Pedaling Revolution author Jeff Mapes is seeing firsthand how cycling has shaped his hometown of Portland, Oregon. The 58-year-old journalist and late comer to biking shared some insights last Friday at the Cleveland Museum of Natural History.
“In Holland, they don’t have school buses,” he said, because 27% of all trips are made on a bike. (It's 40% in their major city of Amsterdam).
Imagine how that would shape cities (and school kids) in the U.S.? What if we could use funds meant for buses instead to purchase fresh, local food for school cafeterias?
“Fifteen to twenty thousand lives could be saved in the U.S. with the same traffic safety laws they have in Europe,” he added. Imagine how many other lives are impacted by those traffic deaths? Bike fatalities actually decrease as the number of cyclists on the road increase, he said.
What momentum cities had for bike and pedestrian improvements came when Congress in 1991 approved ISTEA, Mapes said. “Bike trips more than doubled.” Contrast that with the transportation bill in Congress today which strips out funding for bikes.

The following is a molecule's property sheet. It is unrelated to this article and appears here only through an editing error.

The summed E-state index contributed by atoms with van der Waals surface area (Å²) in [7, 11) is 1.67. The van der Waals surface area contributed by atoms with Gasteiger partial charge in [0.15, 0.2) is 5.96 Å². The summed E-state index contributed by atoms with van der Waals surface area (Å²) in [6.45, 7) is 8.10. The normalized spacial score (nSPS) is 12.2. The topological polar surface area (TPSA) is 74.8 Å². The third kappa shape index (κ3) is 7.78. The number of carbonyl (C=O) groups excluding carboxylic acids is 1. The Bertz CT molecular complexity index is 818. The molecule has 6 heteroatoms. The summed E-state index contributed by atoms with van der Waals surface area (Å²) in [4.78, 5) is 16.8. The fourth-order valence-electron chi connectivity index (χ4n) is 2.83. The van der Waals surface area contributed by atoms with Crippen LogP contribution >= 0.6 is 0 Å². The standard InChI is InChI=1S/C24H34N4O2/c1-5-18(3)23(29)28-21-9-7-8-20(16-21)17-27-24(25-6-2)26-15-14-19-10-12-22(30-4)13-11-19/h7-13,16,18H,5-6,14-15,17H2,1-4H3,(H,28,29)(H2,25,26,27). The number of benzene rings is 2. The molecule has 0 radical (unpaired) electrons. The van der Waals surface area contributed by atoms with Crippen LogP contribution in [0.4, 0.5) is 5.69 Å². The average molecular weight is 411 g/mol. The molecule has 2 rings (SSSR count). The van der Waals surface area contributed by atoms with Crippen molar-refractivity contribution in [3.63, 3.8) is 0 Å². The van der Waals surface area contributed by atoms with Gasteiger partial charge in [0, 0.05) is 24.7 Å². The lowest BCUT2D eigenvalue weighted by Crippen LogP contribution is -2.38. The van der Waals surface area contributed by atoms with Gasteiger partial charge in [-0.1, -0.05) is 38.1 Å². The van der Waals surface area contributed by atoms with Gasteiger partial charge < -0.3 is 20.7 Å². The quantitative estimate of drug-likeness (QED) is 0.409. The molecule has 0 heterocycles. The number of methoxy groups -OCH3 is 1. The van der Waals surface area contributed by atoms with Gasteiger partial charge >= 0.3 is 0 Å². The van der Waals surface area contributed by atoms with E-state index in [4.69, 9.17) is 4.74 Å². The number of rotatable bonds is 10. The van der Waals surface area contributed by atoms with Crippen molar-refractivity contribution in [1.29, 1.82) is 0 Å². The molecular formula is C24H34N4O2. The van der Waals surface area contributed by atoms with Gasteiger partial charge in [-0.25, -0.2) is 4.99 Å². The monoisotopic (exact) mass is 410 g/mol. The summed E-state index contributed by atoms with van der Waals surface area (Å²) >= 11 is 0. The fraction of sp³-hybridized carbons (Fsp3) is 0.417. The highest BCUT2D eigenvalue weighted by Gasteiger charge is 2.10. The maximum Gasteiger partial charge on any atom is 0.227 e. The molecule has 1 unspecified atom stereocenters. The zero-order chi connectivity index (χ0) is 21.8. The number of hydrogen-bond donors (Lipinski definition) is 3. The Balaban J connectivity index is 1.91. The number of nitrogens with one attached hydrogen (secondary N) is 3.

“That’s about the same cost as a mile of highway.”
Portland isn’t satisfied with its 6% of all trips made by bike. “It’s led to a discussion of, ‘what’s next?’ Do we need more protected bike paths that (repurpose a car lane)?” The city is considering more cycle tracks with signals for bikes.
Bike share, which has grown from 15 to 40 cities, “can really change the culture of a city,” he said, citing D.C.’s Capital Bike Share (which has paid for itself). It opened the way for a bike lane up Pennsylvania Avenue, the Presidential Inauguration route.
“Bikes can be mobile traffic calming devices,” Mapes concludes. When it comes to America’s obesity problem, he says, bikes will tap “our strategic calorie reserve.”